By Matthew Curtis | Enzian Theater May 31, 2006 at 4:59AM
How's this for weird? Barry Bonds finally hits home run # 715 on Sunday afternoon to pass Babe Ruth for second place on the all-time list, and no one in the Bay area hears the call on the San Francisco Giants radio station, KNBR. Play-by-play announcer Dave Fleming was primed and ready, and as Bonds made contact for a mammoth blast to deep center field, here's what was heard:
"Three-two. Finley runs. The payoff pitch. A swing and a drive to deep cen..."
Then crowd noise only, as Fleming's mike went dead. The same mike that worked perfectly for the last two hours before Bonds swung at that pitch.
Many Red Sox fans believed in the "Curse of the Bambino" (bad karma for trading the greatest player in baseball to the rival Yankees in 1919) when the team failed to win a World Series for something like 9 decades up until a couple of years ago. Was the spirit of Babe Ruth at it again, or simply a disgruntled employee with a severe dislike of the most reviled man in baseball who happened to have his hand on the patchcord or button at the right time (or wrong depending on your feelings on the ex-roided up freak with the a-hole disposition)? If it was Ruth from beyond, it even kind of makes sense that he would silence the call on radio only and not television because that's how all of his amazing achievements were broadcast. By the time of Ruth's last season in 1935, only the most rudimentary TV models had been invented and baseball games were still a long way from being televised.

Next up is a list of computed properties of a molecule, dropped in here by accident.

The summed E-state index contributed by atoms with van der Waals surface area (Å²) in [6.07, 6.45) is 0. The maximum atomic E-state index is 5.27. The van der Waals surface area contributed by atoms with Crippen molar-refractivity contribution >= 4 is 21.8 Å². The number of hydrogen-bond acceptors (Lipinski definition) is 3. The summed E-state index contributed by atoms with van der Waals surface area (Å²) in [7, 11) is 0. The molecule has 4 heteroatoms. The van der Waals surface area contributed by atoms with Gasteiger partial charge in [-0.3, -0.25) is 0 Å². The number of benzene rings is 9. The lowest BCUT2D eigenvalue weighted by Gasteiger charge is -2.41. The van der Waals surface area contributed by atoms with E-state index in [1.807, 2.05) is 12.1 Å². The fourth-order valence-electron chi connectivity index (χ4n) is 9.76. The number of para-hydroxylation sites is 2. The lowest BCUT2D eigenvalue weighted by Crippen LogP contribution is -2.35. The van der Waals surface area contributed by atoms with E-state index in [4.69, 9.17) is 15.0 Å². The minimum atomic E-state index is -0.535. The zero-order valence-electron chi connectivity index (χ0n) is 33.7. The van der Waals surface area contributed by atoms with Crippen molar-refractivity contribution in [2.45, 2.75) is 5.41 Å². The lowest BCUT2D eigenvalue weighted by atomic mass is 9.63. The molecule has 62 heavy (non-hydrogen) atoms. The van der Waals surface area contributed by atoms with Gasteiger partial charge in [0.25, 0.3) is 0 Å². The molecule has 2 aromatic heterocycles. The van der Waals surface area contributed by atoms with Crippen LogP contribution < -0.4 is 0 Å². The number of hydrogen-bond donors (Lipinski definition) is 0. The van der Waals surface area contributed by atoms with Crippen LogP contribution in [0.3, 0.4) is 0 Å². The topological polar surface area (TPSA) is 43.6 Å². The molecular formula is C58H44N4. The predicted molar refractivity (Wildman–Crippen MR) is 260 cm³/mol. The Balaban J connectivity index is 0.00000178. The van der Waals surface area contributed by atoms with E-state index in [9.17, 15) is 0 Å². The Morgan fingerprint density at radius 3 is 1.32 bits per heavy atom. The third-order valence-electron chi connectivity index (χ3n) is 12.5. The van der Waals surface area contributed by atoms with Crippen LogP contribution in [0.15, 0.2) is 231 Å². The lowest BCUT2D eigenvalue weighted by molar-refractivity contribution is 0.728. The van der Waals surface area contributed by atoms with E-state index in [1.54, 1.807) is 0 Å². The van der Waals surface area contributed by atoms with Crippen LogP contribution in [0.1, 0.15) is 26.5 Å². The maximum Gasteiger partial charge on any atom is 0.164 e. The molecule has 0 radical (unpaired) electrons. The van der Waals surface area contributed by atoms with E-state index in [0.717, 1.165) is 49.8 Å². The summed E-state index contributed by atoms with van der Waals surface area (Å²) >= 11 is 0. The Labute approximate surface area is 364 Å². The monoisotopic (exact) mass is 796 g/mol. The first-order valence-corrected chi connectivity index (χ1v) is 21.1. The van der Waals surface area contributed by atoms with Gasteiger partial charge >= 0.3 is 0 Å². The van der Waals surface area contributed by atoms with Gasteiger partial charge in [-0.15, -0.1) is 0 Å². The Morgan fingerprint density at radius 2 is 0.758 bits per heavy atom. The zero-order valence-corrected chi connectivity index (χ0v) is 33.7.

Technical glitch, p.o.'d baseball guy, the spirit of the Babe standing up for what's right. Who knows what really happened, but it's fun to speculate. And kind of bizarre to listen to (and not hear!) on such a "momentous" occasion.